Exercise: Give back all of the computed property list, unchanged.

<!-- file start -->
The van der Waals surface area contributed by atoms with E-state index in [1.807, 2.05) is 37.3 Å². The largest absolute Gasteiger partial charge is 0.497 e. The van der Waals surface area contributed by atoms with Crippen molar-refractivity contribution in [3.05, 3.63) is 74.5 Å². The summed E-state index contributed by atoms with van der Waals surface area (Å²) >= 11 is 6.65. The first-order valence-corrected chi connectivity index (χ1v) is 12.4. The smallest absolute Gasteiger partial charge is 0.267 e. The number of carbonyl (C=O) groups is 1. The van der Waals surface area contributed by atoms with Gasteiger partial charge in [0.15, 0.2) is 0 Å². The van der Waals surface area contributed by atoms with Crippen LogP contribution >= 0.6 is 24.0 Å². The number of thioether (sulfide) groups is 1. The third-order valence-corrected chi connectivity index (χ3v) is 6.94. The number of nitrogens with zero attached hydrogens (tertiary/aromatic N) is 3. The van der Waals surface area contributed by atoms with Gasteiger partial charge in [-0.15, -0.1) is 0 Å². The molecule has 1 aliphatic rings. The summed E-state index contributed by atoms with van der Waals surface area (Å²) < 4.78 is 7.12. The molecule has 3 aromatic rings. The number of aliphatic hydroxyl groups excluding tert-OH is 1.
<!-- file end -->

The van der Waals surface area contributed by atoms with E-state index in [1.807, 2.05) is 37.3 Å². The largest absolute Gasteiger partial charge is 0.497 e. The van der Waals surface area contributed by atoms with Crippen molar-refractivity contribution in [3.05, 3.63) is 74.5 Å². The summed E-state index contributed by atoms with van der Waals surface area (Å²) >= 11 is 6.65. The first-order valence-corrected chi connectivity index (χ1v) is 12.4. The smallest absolute Gasteiger partial charge is 0.267 e. The number of carbonyl (C=O) groups is 1. The van der Waals surface area contributed by atoms with Gasteiger partial charge in [0.15, 0.2) is 0 Å². The van der Waals surface area contributed by atoms with Crippen LogP contribution >= 0.6 is 24.0 Å². The number of thioether (sulfide) groups is 1. The third-order valence-corrected chi connectivity index (χ3v) is 6.94. The number of nitrogens with zero attached hydrogens (tertiary/aromatic N) is 3. The van der Waals surface area contributed by atoms with Gasteiger partial charge in [-0.15, -0.1) is 0 Å². The molecule has 1 aliphatic rings. The summed E-state index contributed by atoms with van der Waals surface area (Å²) < 4.78 is 7.12. The molecule has 3 aromatic rings. The number of aliphatic hydroxyl groups excluding tert-OH is 1.